People long believed behind left-handed was a curse – that those so burdened were actually the devil’s minions here on earth.
Those who are left-handed take exception to that characterization, and now that we have science and stuff, we’ll have to agree that they’re not any less human than the rest of us.
The genes associated with left-handedness, though, are interesting – they are the same ones often implicated in mental illnesses like schizophrenia and dementia.
They studied the genomes of around 400,000 people in the UK, 38,332 of whom are left-handed, and learned that 4 genetic regions appear to be in lay. Not only that, but 3 of the 4 regions code for the proteins that make up the cytoskeleton of brain cells themselves.
Left-handers tend to display differences in the very structure of these brain regions, particularly the ones that deal with language.
Author Akira Wiberg goes into more detail:
“In left-handed participants, the language areas of the left and right sides of the brain communicate with each other in a more coordinated way. This raises the intriguing possibility for future research that left-handers might have an advantage when it comes to performing verbal tasks, but it must be remembered that these differences were only seen as averages over very large numbers of people and not all left-handers will be similar.”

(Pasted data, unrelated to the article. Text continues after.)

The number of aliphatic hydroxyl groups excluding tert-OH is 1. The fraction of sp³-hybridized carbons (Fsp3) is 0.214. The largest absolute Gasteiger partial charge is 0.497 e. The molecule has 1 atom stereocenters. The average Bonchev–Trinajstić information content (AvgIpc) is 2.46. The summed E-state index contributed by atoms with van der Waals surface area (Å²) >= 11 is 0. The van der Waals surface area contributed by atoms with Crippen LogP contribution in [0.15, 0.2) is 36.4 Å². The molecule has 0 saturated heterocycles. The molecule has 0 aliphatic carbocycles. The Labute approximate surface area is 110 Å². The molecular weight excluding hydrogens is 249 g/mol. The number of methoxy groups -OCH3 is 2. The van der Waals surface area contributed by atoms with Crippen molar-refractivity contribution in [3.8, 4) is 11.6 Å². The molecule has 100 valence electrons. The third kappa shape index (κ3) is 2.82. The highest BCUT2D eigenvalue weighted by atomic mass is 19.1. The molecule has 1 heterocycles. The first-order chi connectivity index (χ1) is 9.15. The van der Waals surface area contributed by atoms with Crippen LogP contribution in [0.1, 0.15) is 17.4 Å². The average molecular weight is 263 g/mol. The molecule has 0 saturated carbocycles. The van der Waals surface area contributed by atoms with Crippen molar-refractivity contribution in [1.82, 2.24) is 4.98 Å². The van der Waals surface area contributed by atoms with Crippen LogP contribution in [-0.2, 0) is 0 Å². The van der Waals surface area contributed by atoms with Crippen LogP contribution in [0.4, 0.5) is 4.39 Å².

These same genes play a role in psychiatric disorders and cognitive decline – among them dementia, Parkinson’s, schizophrenia, and auditory hallucinations.
Researchers point out, though, that the genes only cause trouble for a small number of people, so we can’t conclude that being left-handed is or isn’t any kind of risk factor.
It doesn’t make you crazy, and it definitely doesn’t make you the devil’s minion, but it does make you part of a pretty special club.
At least, that’s what my grandpa would have said.